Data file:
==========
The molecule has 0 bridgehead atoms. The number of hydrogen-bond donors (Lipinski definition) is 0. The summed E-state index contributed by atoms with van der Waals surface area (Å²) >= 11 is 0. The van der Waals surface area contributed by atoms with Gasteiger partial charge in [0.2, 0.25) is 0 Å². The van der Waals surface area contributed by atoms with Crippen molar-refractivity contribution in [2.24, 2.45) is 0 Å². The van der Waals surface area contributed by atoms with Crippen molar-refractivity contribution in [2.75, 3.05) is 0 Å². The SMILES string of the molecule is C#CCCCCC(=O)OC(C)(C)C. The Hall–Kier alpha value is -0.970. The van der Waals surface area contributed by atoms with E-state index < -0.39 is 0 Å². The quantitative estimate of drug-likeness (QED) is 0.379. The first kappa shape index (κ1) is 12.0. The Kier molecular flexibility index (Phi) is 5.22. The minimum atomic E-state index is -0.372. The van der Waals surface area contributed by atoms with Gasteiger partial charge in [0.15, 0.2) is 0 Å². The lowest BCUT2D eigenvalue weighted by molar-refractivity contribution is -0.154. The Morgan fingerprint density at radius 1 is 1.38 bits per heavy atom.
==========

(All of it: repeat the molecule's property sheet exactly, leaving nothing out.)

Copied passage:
The molecule has 0 bridgehead atoms. The number of hydrogen-bond donors (Lipinski definition) is 0. The summed E-state index contributed by atoms with van der Waals surface area (Å²) >= 11 is 0. The van der Waals surface area contributed by atoms with Gasteiger partial charge in [0.2, 0.25) is 0 Å². The van der Waals surface area contributed by atoms with Crippen molar-refractivity contribution in [2.24, 2.45) is 0 Å². The van der Waals surface area contributed by atoms with Crippen molar-refractivity contribution in [2.75, 3.05) is 0 Å². The SMILES string of the molecule is C#CCCCCC(=O)OC(C)(C)C. The Hall–Kier alpha value is -0.970. The van der Waals surface area contributed by atoms with E-state index < -0.39 is 0 Å². The quantitative estimate of drug-likeness (QED) is 0.379. The first kappa shape index (κ1) is 12.0. The Kier molecular flexibility index (Phi) is 5.22. The minimum atomic E-state index is -0.372. The van der Waals surface area contributed by atoms with Gasteiger partial charge in [0.15, 0.2) is 0 Å². The lowest BCUT2D eigenvalue weighted by molar-refractivity contribution is -0.154. The Morgan fingerprint density at radius 1 is 1.38 bits per heavy atom.